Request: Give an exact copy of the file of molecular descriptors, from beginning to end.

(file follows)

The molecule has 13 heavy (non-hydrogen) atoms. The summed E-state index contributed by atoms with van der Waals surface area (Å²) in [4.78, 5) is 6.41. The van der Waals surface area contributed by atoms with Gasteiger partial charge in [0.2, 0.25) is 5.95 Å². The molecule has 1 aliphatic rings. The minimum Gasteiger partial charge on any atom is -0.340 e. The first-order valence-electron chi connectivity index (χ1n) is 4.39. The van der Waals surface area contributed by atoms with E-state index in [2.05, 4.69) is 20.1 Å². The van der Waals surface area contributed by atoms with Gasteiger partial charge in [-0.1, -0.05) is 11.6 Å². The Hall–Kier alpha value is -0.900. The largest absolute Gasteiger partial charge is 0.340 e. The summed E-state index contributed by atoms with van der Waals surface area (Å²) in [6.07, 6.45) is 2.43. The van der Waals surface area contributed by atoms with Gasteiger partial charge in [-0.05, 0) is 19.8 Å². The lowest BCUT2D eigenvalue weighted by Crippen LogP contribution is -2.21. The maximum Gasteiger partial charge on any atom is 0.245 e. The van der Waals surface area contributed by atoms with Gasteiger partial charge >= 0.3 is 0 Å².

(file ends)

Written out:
The molecule has 13 heavy (non-hydrogen) atoms. The summed E-state index contributed by atoms with van der Waals surface area (Å²) in [4.78, 5) is 6.41. The van der Waals surface area contributed by atoms with Gasteiger partial charge in [0.2, 0.25) is 5.95 Å². The molecule has 1 aliphatic rings. The minimum Gasteiger partial charge on any atom is -0.340 e. The first-order valence-electron chi connectivity index (χ1n) is 4.39. The van der Waals surface area contributed by atoms with E-state index in [2.05, 4.69) is 20.1 Å². The van der Waals surface area contributed by atoms with Gasteiger partial charge in [-0.1, -0.05) is 11.6 Å². The Hall–Kier alpha value is -0.900. The largest absolute Gasteiger partial charge is 0.340 e. The summed E-state index contributed by atoms with van der Waals surface area (Å²) in [6.07, 6.45) is 2.43. The van der Waals surface area contributed by atoms with Gasteiger partial charge in [-0.05, 0) is 19.8 Å². The lowest BCUT2D eigenvalue weighted by Crippen LogP contribution is -2.21. The maximum Gasteiger partial charge on any atom is 0.245 e. The van der Waals surface area contributed by atoms with Gasteiger partial charge >= 0.3 is 0 Å².